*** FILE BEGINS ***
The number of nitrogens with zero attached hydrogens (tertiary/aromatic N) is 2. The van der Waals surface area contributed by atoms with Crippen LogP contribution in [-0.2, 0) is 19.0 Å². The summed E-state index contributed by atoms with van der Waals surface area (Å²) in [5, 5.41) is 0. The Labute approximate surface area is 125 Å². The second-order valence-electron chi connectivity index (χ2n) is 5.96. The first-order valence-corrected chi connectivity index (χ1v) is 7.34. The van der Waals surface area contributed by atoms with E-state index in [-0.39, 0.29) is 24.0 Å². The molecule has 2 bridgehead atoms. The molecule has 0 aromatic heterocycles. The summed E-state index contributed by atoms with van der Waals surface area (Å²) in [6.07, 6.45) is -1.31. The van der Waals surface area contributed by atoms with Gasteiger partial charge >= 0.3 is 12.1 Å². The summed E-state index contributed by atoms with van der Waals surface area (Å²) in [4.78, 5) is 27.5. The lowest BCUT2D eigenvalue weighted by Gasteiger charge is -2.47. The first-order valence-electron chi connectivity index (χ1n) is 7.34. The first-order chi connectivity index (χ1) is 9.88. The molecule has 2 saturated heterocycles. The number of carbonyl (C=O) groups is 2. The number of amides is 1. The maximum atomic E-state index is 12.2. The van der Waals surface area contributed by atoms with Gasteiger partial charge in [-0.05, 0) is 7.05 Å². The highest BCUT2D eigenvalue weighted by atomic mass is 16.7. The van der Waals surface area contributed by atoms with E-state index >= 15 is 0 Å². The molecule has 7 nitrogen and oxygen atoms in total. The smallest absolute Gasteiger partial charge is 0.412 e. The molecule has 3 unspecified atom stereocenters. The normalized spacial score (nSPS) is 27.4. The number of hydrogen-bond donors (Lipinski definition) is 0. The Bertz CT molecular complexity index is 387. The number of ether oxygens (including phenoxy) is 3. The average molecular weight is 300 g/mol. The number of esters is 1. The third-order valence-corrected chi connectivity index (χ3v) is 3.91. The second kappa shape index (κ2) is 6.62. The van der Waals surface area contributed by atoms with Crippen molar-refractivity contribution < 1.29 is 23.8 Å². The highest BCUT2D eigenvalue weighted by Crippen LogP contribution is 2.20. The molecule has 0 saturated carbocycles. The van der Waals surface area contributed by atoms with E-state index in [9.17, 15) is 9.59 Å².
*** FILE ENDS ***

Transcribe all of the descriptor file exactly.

The number of nitrogens with zero attached hydrogens (tertiary/aromatic N) is 2. The van der Waals surface area contributed by atoms with Crippen LogP contribution in [-0.2, 0) is 19.0 Å². The summed E-state index contributed by atoms with van der Waals surface area (Å²) in [5, 5.41) is 0. The Labute approximate surface area is 125 Å². The second-order valence-electron chi connectivity index (χ2n) is 5.96. The first-order valence-corrected chi connectivity index (χ1v) is 7.34. The van der Waals surface area contributed by atoms with E-state index in [-0.39, 0.29) is 24.0 Å². The molecule has 2 bridgehead atoms. The molecule has 0 aromatic heterocycles. The summed E-state index contributed by atoms with van der Waals surface area (Å²) in [6.07, 6.45) is -1.31. The van der Waals surface area contributed by atoms with Gasteiger partial charge >= 0.3 is 12.1 Å². The summed E-state index contributed by atoms with van der Waals surface area (Å²) in [4.78, 5) is 27.5. The lowest BCUT2D eigenvalue weighted by Gasteiger charge is -2.47. The first-order valence-electron chi connectivity index (χ1n) is 7.34. The first-order chi connectivity index (χ1) is 9.88. The molecule has 2 saturated heterocycles. The number of carbonyl (C=O) groups is 2. The number of amides is 1. The maximum atomic E-state index is 12.2. The van der Waals surface area contributed by atoms with Gasteiger partial charge in [-0.05, 0) is 7.05 Å². The highest BCUT2D eigenvalue weighted by atomic mass is 16.7. The van der Waals surface area contributed by atoms with E-state index >= 15 is 0 Å². The molecule has 7 nitrogen and oxygen atoms in total. The smallest absolute Gasteiger partial charge is 0.412 e. The molecule has 3 unspecified atom stereocenters. The normalized spacial score (nSPS) is 27.4. The number of hydrogen-bond donors (Lipinski definition) is 0. The Bertz CT molecular complexity index is 387. The number of ether oxygens (including phenoxy) is 3. The average molecular weight is 300 g/mol. The number of esters is 1. The third-order valence-corrected chi connectivity index (χ3v) is 3.91. The second kappa shape index (κ2) is 6.62. The van der Waals surface area contributed by atoms with Crippen molar-refractivity contribution < 1.29 is 23.8 Å². The highest BCUT2D eigenvalue weighted by Crippen LogP contribution is 2.20. The molecule has 0 saturated carbocycles. The van der Waals surface area contributed by atoms with E-state index in [9.17, 15) is 9.59 Å².